John Bradley Lewis (1925 - 2017)
Professor Emeritus, McGill University





Dr. J.B. Lewis
passed away peacefully at Kamloops Seniors Village, BC, with family at his side. John was predeceased by his first wife Diana Patricia Baillie and his brother Keith Dunham Lewis. John is survived by his wife Virginia Douglas Lewis, his children Deborah (Wolfgang) Judith and Michael and grandson Eric. Sharing in the mourning of John’s passing are Virginia’s son, Don (Jessica) and children Heather and Roby; Keith's children Penny and Joanna and wife Barbara. Deborah, Judith and Michael are profoundly grateful for their dad’s patient guidance while they grew up in that unique place and culture, Barbados.

John (known as “JB” to many of his friends, colleagues and students) was both a naturalist and a scholar. After serving in the Canadian Infantry in Holland in late stage of WW II, John followed his passion and earned his PhD in Marine Biology at McGill University. Over his career, his research interests took him over a broad range of locations from the arctic to tropical marine environments.

As an outstanding young biologist, John was commissioned in the early 1950s by McGill University to be the lead scientist to establish a new marine research centre in Barbados. The founding of McGill’s Bellairs Research Institute came at the direct bequest of Commander Carlyon Wilfred Bellairs, a retired British Naval Commander with a strong desire to help the people of Barbados benefit from a better understanding of the Caribbean Sea and the life that inhabits it. Commander Bellairs lived in Seabourne House in Barbados from 1938 to 1955.

Beginning with his early work at Bellairs Research Institute, John developed an international reputation for his research on tropical coral reefs and their ecology. John’s research was closely followed by the Barbados government and the University of the West Indies especially his work on sea urchins (Diadema), flying fish and coral reef ecology. John completed much of his research in the Caribbean waters near Bellairs Research Institute, first as its on-site Director until 1971 and later during frequent visits to Barbados on behalf of McGill University’s Department of Biology. John is the author of many scientific publications, including his book “Darwin’s Coral Atoll” which he dedicated to Ginny, Deborah, Judith and Michael.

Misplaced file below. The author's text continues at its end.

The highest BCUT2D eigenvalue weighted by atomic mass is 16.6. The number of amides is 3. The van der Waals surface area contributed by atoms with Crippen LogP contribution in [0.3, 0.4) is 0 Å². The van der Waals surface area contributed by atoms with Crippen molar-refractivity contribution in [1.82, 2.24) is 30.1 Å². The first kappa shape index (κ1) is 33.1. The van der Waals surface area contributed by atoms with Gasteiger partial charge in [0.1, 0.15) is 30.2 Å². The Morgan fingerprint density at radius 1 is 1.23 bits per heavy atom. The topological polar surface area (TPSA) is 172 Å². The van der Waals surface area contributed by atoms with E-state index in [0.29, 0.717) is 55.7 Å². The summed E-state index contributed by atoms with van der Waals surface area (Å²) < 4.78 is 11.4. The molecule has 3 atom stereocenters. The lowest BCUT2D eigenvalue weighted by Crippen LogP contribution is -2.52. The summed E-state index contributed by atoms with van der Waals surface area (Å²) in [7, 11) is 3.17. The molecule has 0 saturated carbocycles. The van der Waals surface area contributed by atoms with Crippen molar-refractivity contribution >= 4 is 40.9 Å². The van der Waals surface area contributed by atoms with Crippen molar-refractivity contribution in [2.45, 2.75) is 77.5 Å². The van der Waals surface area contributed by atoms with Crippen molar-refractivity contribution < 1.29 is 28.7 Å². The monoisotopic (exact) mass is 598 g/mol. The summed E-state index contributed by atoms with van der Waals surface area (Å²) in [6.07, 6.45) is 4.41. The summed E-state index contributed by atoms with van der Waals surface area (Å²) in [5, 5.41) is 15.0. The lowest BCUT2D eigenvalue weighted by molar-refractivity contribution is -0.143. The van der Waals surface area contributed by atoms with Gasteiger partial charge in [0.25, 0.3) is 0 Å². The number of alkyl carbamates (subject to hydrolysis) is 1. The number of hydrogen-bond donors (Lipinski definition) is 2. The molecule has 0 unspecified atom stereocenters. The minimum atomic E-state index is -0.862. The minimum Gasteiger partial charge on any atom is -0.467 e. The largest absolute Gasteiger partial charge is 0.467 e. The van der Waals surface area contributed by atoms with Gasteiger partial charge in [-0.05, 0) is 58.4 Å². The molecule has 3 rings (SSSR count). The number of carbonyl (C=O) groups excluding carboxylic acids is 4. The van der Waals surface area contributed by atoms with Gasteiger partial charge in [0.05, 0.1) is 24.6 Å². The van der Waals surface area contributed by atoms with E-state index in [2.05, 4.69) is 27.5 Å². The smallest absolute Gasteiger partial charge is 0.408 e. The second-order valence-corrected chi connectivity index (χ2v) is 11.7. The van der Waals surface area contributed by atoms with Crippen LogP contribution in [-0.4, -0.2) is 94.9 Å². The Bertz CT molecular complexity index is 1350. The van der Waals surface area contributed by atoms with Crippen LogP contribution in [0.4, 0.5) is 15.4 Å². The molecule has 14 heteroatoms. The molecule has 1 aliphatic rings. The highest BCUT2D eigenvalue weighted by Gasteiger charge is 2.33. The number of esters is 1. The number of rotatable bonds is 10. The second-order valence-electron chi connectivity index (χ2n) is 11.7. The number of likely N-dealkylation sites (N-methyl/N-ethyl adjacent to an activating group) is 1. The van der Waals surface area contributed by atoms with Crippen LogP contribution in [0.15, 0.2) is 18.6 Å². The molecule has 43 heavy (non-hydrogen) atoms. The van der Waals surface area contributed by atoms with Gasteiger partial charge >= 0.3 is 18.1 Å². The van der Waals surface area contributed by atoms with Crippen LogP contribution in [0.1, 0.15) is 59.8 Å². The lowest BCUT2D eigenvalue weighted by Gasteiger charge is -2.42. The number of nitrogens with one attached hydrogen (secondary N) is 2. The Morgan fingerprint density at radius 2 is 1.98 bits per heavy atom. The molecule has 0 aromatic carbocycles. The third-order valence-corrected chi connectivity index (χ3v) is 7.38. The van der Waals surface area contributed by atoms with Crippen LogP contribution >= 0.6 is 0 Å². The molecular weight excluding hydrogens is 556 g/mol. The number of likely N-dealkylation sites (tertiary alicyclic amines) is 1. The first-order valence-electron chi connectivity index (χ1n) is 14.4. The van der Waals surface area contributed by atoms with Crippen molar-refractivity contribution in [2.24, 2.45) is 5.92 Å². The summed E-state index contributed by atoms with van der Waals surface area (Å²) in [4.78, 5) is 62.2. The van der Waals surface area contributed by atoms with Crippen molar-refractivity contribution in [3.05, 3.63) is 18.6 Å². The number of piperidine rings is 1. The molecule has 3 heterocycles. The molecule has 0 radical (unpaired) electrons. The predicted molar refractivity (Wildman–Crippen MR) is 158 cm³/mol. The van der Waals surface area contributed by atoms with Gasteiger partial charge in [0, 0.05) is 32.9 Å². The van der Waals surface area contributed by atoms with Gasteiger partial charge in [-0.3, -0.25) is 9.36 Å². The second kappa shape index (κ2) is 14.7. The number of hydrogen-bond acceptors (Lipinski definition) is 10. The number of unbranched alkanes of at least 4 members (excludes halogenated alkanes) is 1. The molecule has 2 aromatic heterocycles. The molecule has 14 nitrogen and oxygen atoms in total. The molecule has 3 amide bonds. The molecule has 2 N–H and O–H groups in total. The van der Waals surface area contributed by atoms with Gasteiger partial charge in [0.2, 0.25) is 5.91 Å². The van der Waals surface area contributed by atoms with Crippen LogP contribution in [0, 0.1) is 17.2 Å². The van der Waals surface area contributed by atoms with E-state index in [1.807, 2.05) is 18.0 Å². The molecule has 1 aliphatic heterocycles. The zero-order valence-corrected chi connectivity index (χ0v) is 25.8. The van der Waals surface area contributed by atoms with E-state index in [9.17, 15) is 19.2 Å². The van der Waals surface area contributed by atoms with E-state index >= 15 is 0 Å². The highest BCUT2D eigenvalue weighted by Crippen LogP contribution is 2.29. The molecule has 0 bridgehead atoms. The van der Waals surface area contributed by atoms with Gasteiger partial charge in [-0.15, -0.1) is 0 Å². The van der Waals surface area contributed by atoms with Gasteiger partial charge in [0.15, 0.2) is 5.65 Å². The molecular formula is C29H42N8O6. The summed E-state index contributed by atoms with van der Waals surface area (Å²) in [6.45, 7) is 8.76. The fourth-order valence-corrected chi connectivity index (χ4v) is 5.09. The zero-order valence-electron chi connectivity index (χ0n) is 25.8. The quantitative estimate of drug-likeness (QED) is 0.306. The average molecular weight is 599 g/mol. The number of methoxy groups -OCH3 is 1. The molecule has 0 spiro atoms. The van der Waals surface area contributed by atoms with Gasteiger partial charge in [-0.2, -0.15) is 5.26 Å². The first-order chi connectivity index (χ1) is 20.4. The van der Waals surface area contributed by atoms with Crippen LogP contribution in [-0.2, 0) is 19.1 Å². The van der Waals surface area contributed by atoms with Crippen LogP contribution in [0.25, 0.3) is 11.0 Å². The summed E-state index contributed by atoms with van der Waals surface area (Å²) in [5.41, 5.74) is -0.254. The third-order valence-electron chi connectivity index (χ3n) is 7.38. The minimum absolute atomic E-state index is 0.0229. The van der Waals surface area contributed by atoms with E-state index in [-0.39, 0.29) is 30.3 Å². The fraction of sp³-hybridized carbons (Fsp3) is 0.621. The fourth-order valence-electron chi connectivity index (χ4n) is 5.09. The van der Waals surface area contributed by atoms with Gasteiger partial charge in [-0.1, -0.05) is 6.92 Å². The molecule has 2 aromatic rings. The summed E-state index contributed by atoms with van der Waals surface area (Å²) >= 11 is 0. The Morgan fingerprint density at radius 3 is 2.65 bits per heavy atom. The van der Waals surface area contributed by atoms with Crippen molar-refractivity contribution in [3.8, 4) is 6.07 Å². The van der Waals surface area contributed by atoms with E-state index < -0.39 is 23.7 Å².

John was very much a Montrealer and an esteemed member of the McGill community, where he served in many roles including the Director of McGill’s Redpath Museum. Upon retirement, John became Professor Emeritus. While living in Montreal, John shared close to 40 years of love as husband to Virginia Douglas Lewis, Professor Emerita of McGill’s Department of Psychology.

As a scientist, teacher and mentor, John guided many undergraduate and graduate students in the joys of researching the complexities of marine life and the interactions amongst the abundant and different organisms that inhabit the Caribbean Sea. John was an early SCUBA diver and a patient observer of all forms of sea life. In fact, many say that he spent more time in the water than out of it. While pursuing his own love of sea life, he introduced many students to marine biology. In his personal and professional lives, John touched many people. Everyone who knew John felt the joy of his genuine care, warmth and gentle nature.

Background and Career

John Bradley Lewis was born January 12, 1925 in Ottawa, Ontario. He is a McGill University veteran, having completed three degrees and spending over fifty years working at the university. He obtained a B.Sc. in Zoology (1949), a M.Sc. in Zoology (1951) and a Ph.D. in Zoology with the thesis The Occurrence and Vertical Distribution of the Euphausiacea of the Florida Current (1954). Lewis’ research has focused upon the biology and ecology of the plants and animals living in and around coral reefs, as well as tropical fishes. He has published more than 100 papers.

Lewis’ career at McGill University began upon his doctorate graduation with the position of Assistant Professor (1954-1960). From there he became an Associate Professor (1960-68); and moved up to Professor, a position he held until 1992. In 2000, he was awarded Professor Emeritus status in the Department of Biology. He became Director of the Redpath Museum in 1971, a position which lasted for fourteen years and ending in 1985, when he became Director (1984-88) of the short-lived Institute of Oceanography.

At the same time Lewis obtained his Ph.D., he found a position as one of the Founding Directors of the McGill University’s Bellairs Research Institute. Located in Barbados, it is Canada’s only tropical teaching and research centre. He moved there with his wife and began his research on the life history of sea urchins. The mission of the Institute is to provide a facility for McGill University staff who have developed interests for tropical research. The primary interests of the Institute were focused towards marine sciences, however these interests have broadened over the years to include a wider spectrum from the sciences and humanities. His appointment as Director has inspired and initiated great scientific development within the Institute.

Posted: Dec. 11, 2017